anyone can stake his or her claim to America’s land and wealth / a belief
about our nation that is one of the greatest lies ever told. Not everyone has an
equal opportunity to wealth, education, and power in America. At this point,
my students either move toward a deeper understanding of what mechanisms
were used by their white ancestors to deny full humanity to non-whites and
white ethnics, or they become contentious, languishing in denials and
Individualist thinking
The belief that anyone in America can ‘pull themselves up by their bootstraps’
is a metaphor that starts from a human-centered perspective. Shifting this
thinking or least expanding it beyond the individual to include groups,
structures and institutional patterns is emotional work indeed. White
Americans in general and my white students in particular have been socialized
to see the world through the prism of the individual. They do not see their
own investments in whiteness as a collective group project. They believe they
are attending BYU or UVSC because they worked hard to achieve academic
excellence. I do not doubt that many of them did perform well above average.
However, this individualist framework clearly omits the salience of race and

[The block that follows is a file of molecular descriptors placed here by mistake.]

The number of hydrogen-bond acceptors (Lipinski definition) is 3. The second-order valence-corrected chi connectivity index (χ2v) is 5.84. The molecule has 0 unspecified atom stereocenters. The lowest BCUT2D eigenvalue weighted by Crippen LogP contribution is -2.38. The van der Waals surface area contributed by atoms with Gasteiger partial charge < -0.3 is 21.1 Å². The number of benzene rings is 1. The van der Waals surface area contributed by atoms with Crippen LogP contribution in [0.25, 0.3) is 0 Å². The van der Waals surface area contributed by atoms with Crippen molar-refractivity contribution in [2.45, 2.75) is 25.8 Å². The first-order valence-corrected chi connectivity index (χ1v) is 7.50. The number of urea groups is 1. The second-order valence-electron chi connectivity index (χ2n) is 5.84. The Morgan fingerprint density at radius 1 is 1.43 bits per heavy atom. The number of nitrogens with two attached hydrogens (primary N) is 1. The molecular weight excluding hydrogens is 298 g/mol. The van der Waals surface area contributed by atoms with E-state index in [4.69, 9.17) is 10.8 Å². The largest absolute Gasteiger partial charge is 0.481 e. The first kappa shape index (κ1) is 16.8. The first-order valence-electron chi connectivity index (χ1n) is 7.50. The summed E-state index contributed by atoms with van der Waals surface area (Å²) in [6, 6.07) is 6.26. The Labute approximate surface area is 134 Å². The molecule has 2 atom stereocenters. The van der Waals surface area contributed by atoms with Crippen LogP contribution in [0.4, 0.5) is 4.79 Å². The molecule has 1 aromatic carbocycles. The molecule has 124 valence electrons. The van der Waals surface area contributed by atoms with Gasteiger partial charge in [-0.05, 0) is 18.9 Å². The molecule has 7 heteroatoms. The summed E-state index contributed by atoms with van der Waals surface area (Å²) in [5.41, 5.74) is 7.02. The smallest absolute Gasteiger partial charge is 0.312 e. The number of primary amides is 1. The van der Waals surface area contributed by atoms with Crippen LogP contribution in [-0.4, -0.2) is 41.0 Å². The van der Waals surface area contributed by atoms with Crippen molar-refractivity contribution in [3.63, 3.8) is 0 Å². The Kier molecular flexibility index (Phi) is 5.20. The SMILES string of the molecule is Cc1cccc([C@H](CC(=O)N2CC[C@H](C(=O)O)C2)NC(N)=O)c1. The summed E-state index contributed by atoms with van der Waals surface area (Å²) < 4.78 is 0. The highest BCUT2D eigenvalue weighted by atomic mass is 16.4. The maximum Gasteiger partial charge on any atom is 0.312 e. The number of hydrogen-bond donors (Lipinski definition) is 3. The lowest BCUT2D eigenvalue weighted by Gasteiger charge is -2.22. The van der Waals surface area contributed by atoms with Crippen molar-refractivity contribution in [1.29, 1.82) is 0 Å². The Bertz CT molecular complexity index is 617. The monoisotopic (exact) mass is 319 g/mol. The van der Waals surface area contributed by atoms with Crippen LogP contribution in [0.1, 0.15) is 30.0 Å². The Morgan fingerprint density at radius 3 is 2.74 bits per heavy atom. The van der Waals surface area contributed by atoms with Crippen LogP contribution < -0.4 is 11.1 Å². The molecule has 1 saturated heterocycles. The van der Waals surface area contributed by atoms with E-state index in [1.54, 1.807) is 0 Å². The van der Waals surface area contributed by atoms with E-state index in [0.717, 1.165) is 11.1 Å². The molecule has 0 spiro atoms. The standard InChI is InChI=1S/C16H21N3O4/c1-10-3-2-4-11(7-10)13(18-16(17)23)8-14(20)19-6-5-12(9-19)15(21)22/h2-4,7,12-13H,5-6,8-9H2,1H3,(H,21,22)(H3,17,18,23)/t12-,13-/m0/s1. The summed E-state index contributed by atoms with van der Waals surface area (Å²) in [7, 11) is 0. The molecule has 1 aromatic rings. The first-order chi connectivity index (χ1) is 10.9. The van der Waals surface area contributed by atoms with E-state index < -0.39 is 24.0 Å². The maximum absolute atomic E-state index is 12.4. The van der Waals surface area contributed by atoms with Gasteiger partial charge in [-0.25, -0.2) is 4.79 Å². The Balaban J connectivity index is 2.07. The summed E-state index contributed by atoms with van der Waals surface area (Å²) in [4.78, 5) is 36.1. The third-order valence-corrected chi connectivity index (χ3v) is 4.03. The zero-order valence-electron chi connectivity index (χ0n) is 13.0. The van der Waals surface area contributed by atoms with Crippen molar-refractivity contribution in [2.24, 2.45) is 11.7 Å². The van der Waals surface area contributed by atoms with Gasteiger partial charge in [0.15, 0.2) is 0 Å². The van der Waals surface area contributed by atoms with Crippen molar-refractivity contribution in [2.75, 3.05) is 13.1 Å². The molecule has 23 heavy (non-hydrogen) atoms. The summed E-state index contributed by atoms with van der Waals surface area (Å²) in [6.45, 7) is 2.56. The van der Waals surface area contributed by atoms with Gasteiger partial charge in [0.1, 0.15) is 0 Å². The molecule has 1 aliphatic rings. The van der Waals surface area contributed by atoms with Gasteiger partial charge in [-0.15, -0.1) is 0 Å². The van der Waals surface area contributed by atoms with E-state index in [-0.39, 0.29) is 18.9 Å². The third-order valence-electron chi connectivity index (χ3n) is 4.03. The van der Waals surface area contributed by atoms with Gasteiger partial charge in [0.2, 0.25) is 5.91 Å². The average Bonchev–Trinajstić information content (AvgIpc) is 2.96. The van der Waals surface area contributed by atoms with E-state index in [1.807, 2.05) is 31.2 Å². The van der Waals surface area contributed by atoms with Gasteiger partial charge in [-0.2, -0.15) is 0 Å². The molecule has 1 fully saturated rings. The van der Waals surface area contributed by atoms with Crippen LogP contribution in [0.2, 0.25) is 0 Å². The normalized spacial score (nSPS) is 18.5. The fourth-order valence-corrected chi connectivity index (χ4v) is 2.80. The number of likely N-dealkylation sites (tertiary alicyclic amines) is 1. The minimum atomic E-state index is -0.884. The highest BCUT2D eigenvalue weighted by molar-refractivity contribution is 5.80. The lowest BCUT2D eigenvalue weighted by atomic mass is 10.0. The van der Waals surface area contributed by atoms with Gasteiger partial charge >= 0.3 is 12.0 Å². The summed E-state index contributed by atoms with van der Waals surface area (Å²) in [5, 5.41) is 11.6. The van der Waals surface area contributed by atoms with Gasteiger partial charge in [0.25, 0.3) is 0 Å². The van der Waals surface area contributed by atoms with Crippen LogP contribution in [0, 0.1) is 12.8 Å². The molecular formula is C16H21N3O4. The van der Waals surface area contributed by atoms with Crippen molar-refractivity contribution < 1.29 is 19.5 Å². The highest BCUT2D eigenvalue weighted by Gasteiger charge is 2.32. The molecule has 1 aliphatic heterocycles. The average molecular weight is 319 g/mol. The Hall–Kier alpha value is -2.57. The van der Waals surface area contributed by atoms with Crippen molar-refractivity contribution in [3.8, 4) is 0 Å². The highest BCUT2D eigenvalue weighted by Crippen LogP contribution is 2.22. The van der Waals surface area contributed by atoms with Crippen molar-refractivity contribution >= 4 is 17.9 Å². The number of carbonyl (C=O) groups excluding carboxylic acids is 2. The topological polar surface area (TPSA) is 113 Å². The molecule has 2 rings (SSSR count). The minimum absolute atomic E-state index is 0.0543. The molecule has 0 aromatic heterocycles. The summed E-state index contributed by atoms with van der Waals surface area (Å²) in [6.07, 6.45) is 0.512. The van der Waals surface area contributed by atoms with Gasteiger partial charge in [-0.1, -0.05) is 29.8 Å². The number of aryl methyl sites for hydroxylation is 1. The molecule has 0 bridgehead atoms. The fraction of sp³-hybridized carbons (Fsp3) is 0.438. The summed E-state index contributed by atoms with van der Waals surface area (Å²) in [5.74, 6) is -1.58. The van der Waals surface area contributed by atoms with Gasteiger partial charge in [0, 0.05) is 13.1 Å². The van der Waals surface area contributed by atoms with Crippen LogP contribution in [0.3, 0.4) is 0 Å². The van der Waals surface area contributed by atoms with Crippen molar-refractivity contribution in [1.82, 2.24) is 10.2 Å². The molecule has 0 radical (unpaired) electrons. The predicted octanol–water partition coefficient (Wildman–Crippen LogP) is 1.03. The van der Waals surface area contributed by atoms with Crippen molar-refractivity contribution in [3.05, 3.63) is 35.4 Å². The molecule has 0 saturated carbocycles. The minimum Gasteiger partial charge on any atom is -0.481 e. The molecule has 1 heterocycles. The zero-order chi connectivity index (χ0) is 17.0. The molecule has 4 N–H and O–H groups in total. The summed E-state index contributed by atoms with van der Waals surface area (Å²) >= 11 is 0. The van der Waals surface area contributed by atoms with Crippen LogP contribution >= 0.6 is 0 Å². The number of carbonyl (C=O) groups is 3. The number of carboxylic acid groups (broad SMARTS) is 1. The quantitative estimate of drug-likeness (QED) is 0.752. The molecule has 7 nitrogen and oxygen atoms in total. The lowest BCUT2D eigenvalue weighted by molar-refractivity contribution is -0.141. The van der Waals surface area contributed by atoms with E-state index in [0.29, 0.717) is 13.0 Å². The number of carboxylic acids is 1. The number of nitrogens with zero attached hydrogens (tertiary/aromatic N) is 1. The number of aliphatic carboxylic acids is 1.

white privilege / an essential ingredient for ensuring white individual
progress, like going to college or a university. As someone who better
understands the complex political and social forces that produce a person’s
success, I imagine a multitude of people who might contribute to any one
individual’s success; Americans do not succeed based only on their individual
effort. In contrast, my students assume that the reason blacks are not
‘succeeding’ is because they lack individual effort. From their privileged
perspective, institutional racism is not the problem, but rather black people’s
lack of motivation. Such individualist thinking allows my students to employ a
deficit model and to make bold claims about a person’s individual worth, thus
absolving white people in general of any responsibility for institutional racist
practices or wrongdoing. By claiming individualist thinking as a personal
position, my students can further declare that racism is less structural and
more moral in character and tone. These rhetorical games that my students
play in the classroom illustrate unconscious and conscious strategies that
privileged people use to foreground their own fears and concerns rather
than look at the structural oppression that disadvantages people of color in
White privilege
The unconscious aspects and benefits of white privilege have been well thought
out by Peggy McIntosh, Associate Director of the Wellesley College Center
for Research on Women. She maintains that white privilege presents itself in
many subtle ways in which white people are not always aware. She best
demonstrates this point by arguing that white children in public schools are
given curriculum that testifies to the existence of the white race (1992, pp.
65/69). It is also well understood in the social science literature that race is a
social construction (Haney Lo´pez 1996, Montagu 1997) shaped through a long
troubling history of economic and racial struggle (Smedley 1999). In a
capitalist based economy such as the United States, the complex matrix of